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Booking Suzanne Loebl: suzylo@aol.com or 718-875-2622
HarperCollins Speakers Bureau 212-207-7100

Currently I present the following lectures:
America's Medicis: The Rockefellers and Their Astonishing Cultural Legacy

Even 150 years after John D. Rockefeller entered the oil trade, people either love or hate the Rockefellers. Few people are aware of the magnitude of the cultural gifts bestowed by the Rockefellers onto America. Actually, however, the lives of the wealthy are quite ordinary, and my illustrated lecture is filled with anecdotes and unfamiliar pictures.

In December 2011, this presentation inaugurated the spectacular auditorium at the new Crystal Bridges Museum of American Art in Bentonville, Arkansas. Other venues have included the 2012 New York Antiques Show at the Armory, the annual meeting of the Friends of Acadia in Northeast Harbor Maine, libraries in New York, Connecticut and Maine, and Kykuit in Sleepy Hollow, New York.

Thom Thacker, Site Director of Historic Hudson Valley properties said of Suzanne Loebl's presentation in November 2010: 

"[The fifty] Kykuit guides, who lead over 33,000 visitors on tours of Kykuit, the Rockefeller estate in Pocantico Hills, are a highly educated group who have great stores of knowledge related to the Rockefeller family and its legacy. The fact that Ms. Loebl's lively talk was a highlight of the year for them speaks volumes about her presentation skills."

Lecture brochure available upon request.

At The Mercy of Strangers: A Personal Story of Holocaust Survival

As we enter the third millennium, eyewitness accounts by survivors of Hitler’s ruthless effort to exterminate Europe’s Jewish population are becoming increasingly rare. Moreover, many Holocaust stories are so devastating that audiences recoil from attending. Some parents are loath to expose their children to the insane cruelty of Hitler’s camps. In At the Mercy of Strangers: Growing Up on the Edge of the Holocaust—selected as Best Book for the Teen Age in 1998 by the New York Public Library— I never shy away from the reality of the situation, nevertheless the story is uplifting, because throughout the book I am grateful to the many people who, at the risk of their own lives, hid me from my executioners. My lecture emphasizes we are all responsible for our actions regardless of their popularity or futility.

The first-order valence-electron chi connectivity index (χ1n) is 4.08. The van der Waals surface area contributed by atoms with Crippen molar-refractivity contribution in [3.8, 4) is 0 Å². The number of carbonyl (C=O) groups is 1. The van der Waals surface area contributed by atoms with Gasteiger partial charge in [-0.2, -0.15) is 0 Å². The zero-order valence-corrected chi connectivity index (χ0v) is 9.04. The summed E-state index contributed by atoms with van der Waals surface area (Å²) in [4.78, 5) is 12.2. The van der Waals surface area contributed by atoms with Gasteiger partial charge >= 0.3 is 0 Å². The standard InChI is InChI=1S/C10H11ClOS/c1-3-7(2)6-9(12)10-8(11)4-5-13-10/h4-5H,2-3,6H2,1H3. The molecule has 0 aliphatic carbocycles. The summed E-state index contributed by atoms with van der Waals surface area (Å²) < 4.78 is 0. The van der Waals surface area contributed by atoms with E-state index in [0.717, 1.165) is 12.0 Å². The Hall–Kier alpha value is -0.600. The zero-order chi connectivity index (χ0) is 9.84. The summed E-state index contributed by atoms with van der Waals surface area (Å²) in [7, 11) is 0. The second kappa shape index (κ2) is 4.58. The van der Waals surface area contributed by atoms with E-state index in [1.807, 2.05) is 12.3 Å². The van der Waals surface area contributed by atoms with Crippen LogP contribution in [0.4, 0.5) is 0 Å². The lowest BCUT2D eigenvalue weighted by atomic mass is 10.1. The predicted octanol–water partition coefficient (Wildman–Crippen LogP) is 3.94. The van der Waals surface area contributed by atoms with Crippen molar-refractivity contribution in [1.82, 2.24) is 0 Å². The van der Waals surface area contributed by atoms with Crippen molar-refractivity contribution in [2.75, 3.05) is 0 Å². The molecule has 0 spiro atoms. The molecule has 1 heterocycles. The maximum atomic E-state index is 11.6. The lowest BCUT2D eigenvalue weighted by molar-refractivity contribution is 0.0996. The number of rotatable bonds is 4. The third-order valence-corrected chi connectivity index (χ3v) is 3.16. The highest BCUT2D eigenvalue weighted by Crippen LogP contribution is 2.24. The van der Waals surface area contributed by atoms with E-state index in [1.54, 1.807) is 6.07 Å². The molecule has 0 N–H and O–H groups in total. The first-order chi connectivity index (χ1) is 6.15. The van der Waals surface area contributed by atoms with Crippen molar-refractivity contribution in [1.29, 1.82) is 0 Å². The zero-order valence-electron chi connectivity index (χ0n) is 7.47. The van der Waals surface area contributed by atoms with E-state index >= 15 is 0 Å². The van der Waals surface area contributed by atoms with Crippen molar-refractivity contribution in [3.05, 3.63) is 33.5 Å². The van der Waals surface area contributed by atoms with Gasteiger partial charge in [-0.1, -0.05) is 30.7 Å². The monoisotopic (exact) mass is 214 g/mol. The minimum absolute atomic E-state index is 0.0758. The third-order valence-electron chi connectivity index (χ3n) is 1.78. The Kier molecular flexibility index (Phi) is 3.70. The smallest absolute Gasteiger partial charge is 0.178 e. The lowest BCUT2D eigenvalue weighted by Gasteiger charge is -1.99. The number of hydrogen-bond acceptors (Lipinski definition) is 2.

Adults and students continue to identify with the story of this “ordinary” young girl who faced the constant threat of capture while also struggling with the turmoil of adolescence. The diary I kept during those years of working hard is woven into the text of the book. The diary, coupled with the main text I wrote as an adult, tell of my fears, my hunger, my frustrations and homesickness, my fantasized love life. The book explores conflicts with my mom, the pain of being an outsider, my defiance of danger in moments of youthful bravado, and of my stubborn belief in the future in the face of defeat.

In the spring of 1999, after one of my early presentations at the John Smith Jewish Day School in Rockville, Maryland, Director Dr. Geraldine Nussbaum wrote: 

“Suzanne Loebl’s visit to our school was memorable. The students responded warmly to her very personal story. They identified with the ordinary young girl who grew up under such unusual circumstances. It was most valuable for them to see how both positive and negative life experiences can be the source of excellent books.”

As a thank you to those who helped preserve my life, and as a memorial to the millions who perished, I usually waive my presentation fee.

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Memoir Writing Workshop
Presentation based on my memoirs, The Mothers' Group: Of Love, Loss, and AIDS and At the Mercy of Strangers

The need to write is basic human nature. From the Iliad and the Bible on, civilization has produced great books by talented writers; but even ordinary people love to write. The Internet with its blogs, e-mails, websites, and forums for the lovelorn, new mothers, recovering alcoholics and patients of various kinds is just one example of the eagerness with which we all embrace the opportunity to unburden ourselves via the pen—or its electronic equivalent.

Using The Mothers' Group and At the Mercy of Strangers as a guide, I suggest how writing and journaling can be used to face problems that at first seem insurmountable.

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America's Art Museums: A Travelers' Guide to Great Collections Large and Small
(Lecture & Powerpoint Presentation)

Around 1900, a few decades after America's disastrous Civil War, America's art museums started a growth spurt that, with some interruptions, has not yet abated. Art treasures, acquired by captains of industry, robber barons, and discriminating collectors, migrated across the oceans. Eventually these were housed in splendid structures which more than any other group of buildings demonstrated the architectural history of America.

My presentation recaps these amazing historical developments, and is adapted to the venue and audience.

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